Weekly Wellness Spotlight

For this week’s wellness spotlight, we highlight another great article Dr. Susan Summerton posted to our OWNS facebook site.

Behaviour change, weight loss and remission of Type 2 diabetes: a community-based prospective cohort study
H. Dambha-Miller A. J. Day J. Strelitz G. Irving S. J. Griffin
First published: 03 September 2019 https://doi.org/10.1111/dme.14122

Dieting doesn’t have to be drastic to reverse Type 2 diabetes.


In a population-based sample of adults with screen-detected Type 2 diabetes, weight loss of
≥10% early in the disease trajectory was associated with a doubling of the likelihood of remission at 5 years. This was achieved without intensive lifestyle interventions or extreme calorie restrictions. Greater attention should be paid to enabling people to achieve weight loss following diagnosis of Type 2 diabetes.

What’s new?

Biochemical remission of Type 2 diabetes in the absence of pharmacological or surgical intervention has been shown to be achievable.
This has been previously demonstrated in short-term studies and only in selected populations
through intensive weight loss programmes.
We found that weight loss of ≥10% in the first few years after diagnosis was strongly associated with remission of Type 2 diabetes at 5 years.
This was achieved without intensive lifestyle interventions or extreme calorie restrictions.
Our findings should inform discussions with people who have newly diagnosed Type 2 diabetes as a motivation towards remission of the disease without restrictive and sometimes unachievable calorie restrictions.




Oral Omega-3 Supplementation Lowers Intraocular Pressure in Normotensive Adults
Laura Elizabeth Downie; Algis Jonas Vingrys

Purpose: Elevated intraocular pressure (IOP) is the major modifiable risk factor for the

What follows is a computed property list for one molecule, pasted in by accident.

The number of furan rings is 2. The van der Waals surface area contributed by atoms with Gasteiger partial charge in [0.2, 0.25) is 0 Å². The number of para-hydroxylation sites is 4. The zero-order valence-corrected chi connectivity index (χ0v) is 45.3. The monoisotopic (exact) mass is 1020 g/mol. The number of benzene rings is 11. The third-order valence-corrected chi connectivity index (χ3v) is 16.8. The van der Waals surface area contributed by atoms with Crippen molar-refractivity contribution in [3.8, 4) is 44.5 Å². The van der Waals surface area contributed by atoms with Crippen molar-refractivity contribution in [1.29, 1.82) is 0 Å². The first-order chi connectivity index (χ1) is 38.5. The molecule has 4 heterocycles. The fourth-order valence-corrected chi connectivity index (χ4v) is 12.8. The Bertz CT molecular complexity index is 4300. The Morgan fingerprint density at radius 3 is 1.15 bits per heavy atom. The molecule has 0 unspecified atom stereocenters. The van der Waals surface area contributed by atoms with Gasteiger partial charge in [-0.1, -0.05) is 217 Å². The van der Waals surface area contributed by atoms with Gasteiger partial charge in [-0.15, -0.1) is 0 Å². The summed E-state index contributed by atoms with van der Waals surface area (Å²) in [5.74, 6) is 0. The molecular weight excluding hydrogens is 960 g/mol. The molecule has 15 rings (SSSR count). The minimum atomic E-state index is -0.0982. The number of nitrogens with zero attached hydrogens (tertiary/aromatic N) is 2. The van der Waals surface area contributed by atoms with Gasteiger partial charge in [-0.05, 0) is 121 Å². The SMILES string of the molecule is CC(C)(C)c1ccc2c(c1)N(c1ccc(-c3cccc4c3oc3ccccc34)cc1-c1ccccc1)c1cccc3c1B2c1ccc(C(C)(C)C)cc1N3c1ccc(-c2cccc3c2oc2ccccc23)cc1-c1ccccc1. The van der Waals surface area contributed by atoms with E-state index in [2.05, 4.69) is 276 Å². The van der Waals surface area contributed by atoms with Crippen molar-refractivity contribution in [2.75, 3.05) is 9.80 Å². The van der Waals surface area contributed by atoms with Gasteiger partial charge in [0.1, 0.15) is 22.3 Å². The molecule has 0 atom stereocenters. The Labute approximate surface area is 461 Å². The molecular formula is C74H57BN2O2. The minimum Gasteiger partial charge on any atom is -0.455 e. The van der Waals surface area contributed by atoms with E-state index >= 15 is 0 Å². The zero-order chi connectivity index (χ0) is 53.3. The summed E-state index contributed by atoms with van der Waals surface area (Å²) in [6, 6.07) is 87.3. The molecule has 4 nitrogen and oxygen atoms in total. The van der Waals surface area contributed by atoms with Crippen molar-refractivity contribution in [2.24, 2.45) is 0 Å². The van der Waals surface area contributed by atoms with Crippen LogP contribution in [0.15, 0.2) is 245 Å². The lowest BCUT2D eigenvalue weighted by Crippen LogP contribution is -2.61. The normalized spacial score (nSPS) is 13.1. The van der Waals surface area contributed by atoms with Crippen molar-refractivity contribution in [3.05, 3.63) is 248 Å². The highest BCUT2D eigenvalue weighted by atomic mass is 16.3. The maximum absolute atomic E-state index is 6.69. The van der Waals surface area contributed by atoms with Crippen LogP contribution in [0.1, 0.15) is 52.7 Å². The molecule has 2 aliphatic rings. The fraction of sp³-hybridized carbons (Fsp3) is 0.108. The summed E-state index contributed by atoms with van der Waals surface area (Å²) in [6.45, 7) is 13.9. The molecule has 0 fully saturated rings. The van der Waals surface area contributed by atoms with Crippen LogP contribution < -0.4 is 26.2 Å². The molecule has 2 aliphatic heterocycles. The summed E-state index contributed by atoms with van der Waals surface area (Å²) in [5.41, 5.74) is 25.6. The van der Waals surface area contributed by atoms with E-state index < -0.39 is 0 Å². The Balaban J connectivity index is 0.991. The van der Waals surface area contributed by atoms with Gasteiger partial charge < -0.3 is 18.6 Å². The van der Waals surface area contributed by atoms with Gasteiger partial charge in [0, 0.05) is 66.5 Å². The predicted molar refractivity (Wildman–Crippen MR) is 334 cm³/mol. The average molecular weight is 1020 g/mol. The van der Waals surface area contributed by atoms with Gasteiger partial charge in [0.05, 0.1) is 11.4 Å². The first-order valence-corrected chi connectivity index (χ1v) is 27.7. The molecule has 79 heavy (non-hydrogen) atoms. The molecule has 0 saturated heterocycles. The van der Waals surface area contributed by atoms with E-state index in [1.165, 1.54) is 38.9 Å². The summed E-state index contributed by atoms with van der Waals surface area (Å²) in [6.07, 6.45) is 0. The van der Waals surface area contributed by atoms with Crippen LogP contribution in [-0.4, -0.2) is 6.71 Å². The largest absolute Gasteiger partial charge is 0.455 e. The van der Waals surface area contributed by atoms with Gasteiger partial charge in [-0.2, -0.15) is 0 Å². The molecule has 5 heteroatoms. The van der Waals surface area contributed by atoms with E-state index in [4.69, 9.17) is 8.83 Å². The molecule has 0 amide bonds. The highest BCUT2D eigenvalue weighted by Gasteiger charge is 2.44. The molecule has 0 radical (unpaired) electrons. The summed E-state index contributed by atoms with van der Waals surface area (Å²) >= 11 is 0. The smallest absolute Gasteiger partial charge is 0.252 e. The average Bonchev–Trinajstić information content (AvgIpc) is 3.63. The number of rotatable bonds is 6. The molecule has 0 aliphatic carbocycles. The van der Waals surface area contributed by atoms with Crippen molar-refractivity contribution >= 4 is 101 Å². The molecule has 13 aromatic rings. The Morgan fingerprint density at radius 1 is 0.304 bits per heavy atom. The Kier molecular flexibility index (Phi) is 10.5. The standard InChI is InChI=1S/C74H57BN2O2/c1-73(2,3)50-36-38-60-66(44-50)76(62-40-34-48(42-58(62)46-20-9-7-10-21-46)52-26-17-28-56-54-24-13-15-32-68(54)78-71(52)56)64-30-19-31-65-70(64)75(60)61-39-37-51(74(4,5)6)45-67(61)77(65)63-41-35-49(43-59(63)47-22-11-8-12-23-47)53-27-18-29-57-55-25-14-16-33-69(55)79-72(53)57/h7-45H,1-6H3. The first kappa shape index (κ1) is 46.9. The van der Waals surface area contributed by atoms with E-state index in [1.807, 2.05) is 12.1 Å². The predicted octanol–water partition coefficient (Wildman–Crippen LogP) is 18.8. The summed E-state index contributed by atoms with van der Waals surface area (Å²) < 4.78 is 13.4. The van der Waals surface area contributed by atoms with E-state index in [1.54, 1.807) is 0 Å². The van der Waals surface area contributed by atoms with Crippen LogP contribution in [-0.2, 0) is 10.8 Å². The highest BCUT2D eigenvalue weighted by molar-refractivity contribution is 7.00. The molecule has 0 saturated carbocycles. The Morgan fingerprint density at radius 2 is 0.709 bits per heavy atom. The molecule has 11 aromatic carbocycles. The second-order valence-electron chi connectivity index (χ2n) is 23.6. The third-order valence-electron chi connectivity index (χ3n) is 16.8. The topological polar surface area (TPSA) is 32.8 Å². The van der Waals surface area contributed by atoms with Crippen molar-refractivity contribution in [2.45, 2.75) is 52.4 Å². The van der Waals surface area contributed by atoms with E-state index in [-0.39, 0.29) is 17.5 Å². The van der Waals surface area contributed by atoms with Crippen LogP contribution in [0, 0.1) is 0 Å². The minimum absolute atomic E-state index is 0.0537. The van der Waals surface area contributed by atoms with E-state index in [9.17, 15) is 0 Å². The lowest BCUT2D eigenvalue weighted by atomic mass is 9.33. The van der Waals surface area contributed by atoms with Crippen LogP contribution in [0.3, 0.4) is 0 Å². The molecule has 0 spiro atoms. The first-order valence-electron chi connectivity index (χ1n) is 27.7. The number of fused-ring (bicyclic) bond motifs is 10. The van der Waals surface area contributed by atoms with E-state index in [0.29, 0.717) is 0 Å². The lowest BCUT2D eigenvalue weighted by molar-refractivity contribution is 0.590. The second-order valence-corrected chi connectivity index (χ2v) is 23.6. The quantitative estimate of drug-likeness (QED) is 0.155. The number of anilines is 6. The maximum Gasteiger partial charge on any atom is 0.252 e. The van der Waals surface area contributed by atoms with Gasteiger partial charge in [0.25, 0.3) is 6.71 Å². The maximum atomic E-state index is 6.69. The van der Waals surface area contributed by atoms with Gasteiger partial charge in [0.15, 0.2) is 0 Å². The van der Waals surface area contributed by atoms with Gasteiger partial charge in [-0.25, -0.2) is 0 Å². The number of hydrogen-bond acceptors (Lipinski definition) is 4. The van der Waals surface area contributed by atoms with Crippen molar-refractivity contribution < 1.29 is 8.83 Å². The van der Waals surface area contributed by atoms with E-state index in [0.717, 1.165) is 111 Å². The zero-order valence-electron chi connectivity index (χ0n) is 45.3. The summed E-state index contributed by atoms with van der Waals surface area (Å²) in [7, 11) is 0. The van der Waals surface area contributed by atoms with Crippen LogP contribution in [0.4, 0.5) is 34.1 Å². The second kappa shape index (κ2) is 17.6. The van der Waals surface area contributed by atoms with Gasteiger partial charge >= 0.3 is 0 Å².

sight-threatening eye disease, glaucoma. We investigated whether oral omega-3 supplements affect IOP in normotensive adults.

Methods: We undertook a pooled analysis of data from two double-masked, placebo-controlled randomized trials (Australian New Zealand Clinical Trials Registry, ACTRN12614001019695, ACTRN12615000173594) that investigated the efficacy and safety of oral omega-3 supplementation for treating ocular surface inflammation. Recruitment involved adults (n = 105) with IOP <21 mm Hg, and without a current or prior glaucoma diagnosis. Participants were randomly allocated to either an oral omega-3 (∼1000 mg/day eicosapentaenoic acid + ∼500 mg/day docosahexaenoic acid ± 900 mg/day α-linolenic acid) or placebo (olive oil, 1500 mg/day) supplement. IOP was quantified at baseline and after 3 months of supplementation (day 90). Change in IOP, relative to baseline, was compared between groups.

Results: At baseline, participants were of similar age (omega-3/placebo groups: mean ± SEM, 33.7 ± 1.7, n = 72/35.6 ± 3.0 years, n = 33), sex (65%/79% female), and had similar IOP (14.3 ± 0.3/13.8 ± 0.5 mm Hg). At day 90, IOP was reduced to 13.6 ± 0.3 mm Hg in the omega-3 group; controls had a slight IOP increase to 14.2 ± 0.4 mm Hg (P < 0.05).

Conclusions: Oral omega-3 supplementation for 3 months significantly reduced IOP in normotensive adults. To our knowledge, this is the first study to report that omega-3 fatty acids lower IOP in humans.

Translational Relevance: These findings justify further investigation into the therapeutic potential of omega-3 supplementation for reducing IOP, to prevent and/or treat conditions with IOP elevation, including ocular hypertension and glaucoma.